Last month’s COP26 climate summit generated many pledges and declarations that gained international headlines, but one in particular marks a turning point—the first global pledge to accelerate the replacement of highly-polluting internal combustion engine vehicles (ICEs) with clean vehicles.
The 38 countries and 11 automakers who signed the COP26 zero-emission vehicles (ZEV) declaration pledged to work toward 100% sales of zero-emission cars and vans in leading markets by 2035, and globally by 2040. Several countries and companies also signed a separate and complementary first-ever global commitment to work toward 100% zero-emission truck and bus sales by 2040.
GLASGOW, SCOTLAND – NOVEMBER 13: COP26 President Alok Sharma receives applause after giving the … [+]
Less than five years ago, experts agreed that combustion engines would dominate the road for several more decades. And now, as electric vehicles (EVs) reached 10% of the global passenger vehicle market in October 2021, we have consensus that the ICE’s days are numbered. And remember why: they are grossly inefficient, wasting 80% of the energy in a gallon of fuel as heat, and are the primary sources of greenhouse gases (GHGs) and toxic air pollution that disproportionately burden communities of color.
Accelerating this clean vehicle transformation will require leveraging every policy tool available, from subsidies that drive down EV prices to public investment in charging infrastructure. Importantly, ZEV standards—a policy that requires automakers to progressively increase their share of ZEV sales every year —is foundational to success.
How did we get here?
People think Tesla’s innovation is the reason EVs are taking over the world, but that misses the starting point. The early heroes are California Assemblywoman Fran Pavley, who authored Assembly Bill 1493 in 2002 to regulate GHG emissions from motor vehicles, and Mary Nichols, the Board Chair of the California Air Resources Board (CARB), and her staff who turned that bill into a 2009 requirement for automakers to progressively reduce tailpipe emissions. This foundation led CARB to create the Advanced Clean Cars program, California’s latest ZEV standard.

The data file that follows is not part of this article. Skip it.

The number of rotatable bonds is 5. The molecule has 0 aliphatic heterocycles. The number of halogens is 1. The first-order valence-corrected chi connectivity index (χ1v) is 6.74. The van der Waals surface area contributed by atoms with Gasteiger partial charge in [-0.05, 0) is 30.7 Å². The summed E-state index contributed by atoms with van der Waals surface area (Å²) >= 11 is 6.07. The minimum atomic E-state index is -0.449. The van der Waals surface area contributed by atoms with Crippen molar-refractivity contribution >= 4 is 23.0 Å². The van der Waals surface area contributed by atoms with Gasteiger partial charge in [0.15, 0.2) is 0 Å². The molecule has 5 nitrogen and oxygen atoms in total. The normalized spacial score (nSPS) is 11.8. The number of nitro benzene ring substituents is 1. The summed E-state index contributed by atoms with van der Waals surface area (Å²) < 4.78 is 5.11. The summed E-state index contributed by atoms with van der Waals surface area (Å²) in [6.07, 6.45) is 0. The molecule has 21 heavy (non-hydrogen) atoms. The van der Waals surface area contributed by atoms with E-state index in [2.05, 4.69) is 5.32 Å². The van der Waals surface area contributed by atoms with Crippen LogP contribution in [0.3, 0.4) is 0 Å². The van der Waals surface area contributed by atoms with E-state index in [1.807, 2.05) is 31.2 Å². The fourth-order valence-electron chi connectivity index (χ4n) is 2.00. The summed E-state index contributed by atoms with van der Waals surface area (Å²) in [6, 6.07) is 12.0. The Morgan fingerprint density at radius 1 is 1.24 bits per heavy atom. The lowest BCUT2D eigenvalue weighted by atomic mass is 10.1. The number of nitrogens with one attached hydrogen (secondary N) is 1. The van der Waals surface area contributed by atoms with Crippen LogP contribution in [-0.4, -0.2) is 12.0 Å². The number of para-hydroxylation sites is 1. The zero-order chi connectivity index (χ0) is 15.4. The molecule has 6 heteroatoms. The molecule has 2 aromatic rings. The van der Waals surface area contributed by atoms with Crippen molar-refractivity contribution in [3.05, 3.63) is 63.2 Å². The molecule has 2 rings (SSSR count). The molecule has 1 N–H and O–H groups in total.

When the Pavley standards went into effect in 2009, Tesla was a struggling company that had only sold a few hundred vehicles. The Advanced Clean Cars program handsomely rewarded EV sales, allowing companies that exceeded California’s regulatory requirement to bank and sell ZEV credits to other companies that continued selling ICEs.
To Tesla’s credit, they seized the opportunity and made attractive, futuristic EVs while earning substantial revenue for selling their California ZEV and GHG credits. In fact, almost 10% of Tesla’s revenues came from these programs in the company’s early years, tipping Tesla’s balance sheet from deficit to profit at crucial junctures.
Tesla Ratio of Regulatory Credits Revenue To Total Revenue
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California policymakers, and Air Board staff in particular, eagerly assisted their public service counterparts around the world, to propagate this successful standards-innovation model, often going beyond the call of duty. These collaborations led the world’s largest vehicle market, China, to adopt the New Energy Vehicle (NEV) program in 2015, based on the California model.
International Council on Clean Transportation analysis shows how the NEV program and a variety of other local and national policies are the main reason for the exponential growth of China’s EV market—now the largest in the world. Smart policy stimulated both demand and supply, which drove rapid expansion in the number of Chinese EV manufacturers, who have gradually expanded into markets beyond China. And, crucially, policy-driven increases in EV deployment led to rapidly falling battery prices.